We frequently highlighted Disney performer Jarrod Lentz’s tweets from Japan during the days and weeks after the quake that closed…
New video has just been uploaded that shows recent footage of damage to the neighborhood near Tokyo Disney Resort. This car is driving right by the resort, see the Cirque Du Soliel building go by on the right early in the clip. Then look to the side of the road and cracks in the road. Sometimes the ground has shifted by a couple of feet. That whole area will need new paving, new power lines, new street lights, bus stops, etc.
This, of course, is nothing compared to what the Tsunami ravaged sections of Japan have experienced. But it does shed some light on how soon we might expect any of the Tokyo Disney hotels or Tokyo Disneyland or Tokyo DisneySea to reopen.
There’s still quite a lot of clean up to do.
Here’s video of a local news station interviewing a Tokyo Disney performer upon her return to the US. There’s also a few shots of the damage done to her apartment and neighorhood:
Below the jump is new video from inside Tokyo Disney Sea taken just before and after the quake:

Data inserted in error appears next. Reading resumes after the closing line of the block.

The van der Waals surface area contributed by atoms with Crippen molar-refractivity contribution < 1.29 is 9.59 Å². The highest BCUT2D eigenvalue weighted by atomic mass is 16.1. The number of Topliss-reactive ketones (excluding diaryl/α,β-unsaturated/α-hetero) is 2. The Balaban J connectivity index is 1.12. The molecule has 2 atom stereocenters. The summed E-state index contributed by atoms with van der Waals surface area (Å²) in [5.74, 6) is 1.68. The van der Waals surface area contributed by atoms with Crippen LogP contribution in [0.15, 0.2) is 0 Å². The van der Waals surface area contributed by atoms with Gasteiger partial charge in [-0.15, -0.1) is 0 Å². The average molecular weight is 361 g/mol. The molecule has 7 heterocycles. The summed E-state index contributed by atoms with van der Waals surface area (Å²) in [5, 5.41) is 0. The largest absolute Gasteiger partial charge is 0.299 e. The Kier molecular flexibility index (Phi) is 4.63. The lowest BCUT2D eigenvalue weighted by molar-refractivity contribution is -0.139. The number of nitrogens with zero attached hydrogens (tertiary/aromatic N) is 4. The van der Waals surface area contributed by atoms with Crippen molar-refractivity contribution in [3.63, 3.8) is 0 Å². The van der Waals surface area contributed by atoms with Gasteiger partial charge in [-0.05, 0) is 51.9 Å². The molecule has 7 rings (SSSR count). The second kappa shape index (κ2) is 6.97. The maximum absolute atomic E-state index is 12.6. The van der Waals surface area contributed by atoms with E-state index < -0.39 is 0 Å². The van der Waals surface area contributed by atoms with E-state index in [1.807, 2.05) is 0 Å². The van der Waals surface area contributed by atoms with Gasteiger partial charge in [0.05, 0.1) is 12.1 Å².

A few quick updates from Tokyo Disneyland.
Although entertainment cast members had been called in to rehearse on Monday, the rehearsals were canceled due to rolling blackouts scheduled for mid-day at the resort. Cast Members are dealing with their own blackouts and struggles for food and water, but a group of Disney entertainment cast members who found themselves freed up from the canceled rehearsal, picked up rakes and shovels and went out into the community to help clear away some of the debris and silt from the homes of elderly.
Here’s a pic of the crew from Disney performer @JarrodLentz‘s twitter stream. Lentz said of the adventure, “The human spirit will not be broke” and “Helping people was the best medicine so far.” I continue to be astounded by how professional and caring Tokyo Disneyland cast has been in the face of tragedy.
Although myself and others had speculated that liquefaction damage near the Monorail stations would result in a long delay in the trains returning to service. That has not been the case. Here’s a short video showing damage near one of the monorails and in the second half you can see them testing the monorail. So that’s good news for Tokyo Disneyland and OLC.
The parks themselves continue on a schedule to open after the 21st. Meanwhile they’re assessing damage and making small repairs. Below the jump is a press release put out by the Oriental Land Company after the quake:
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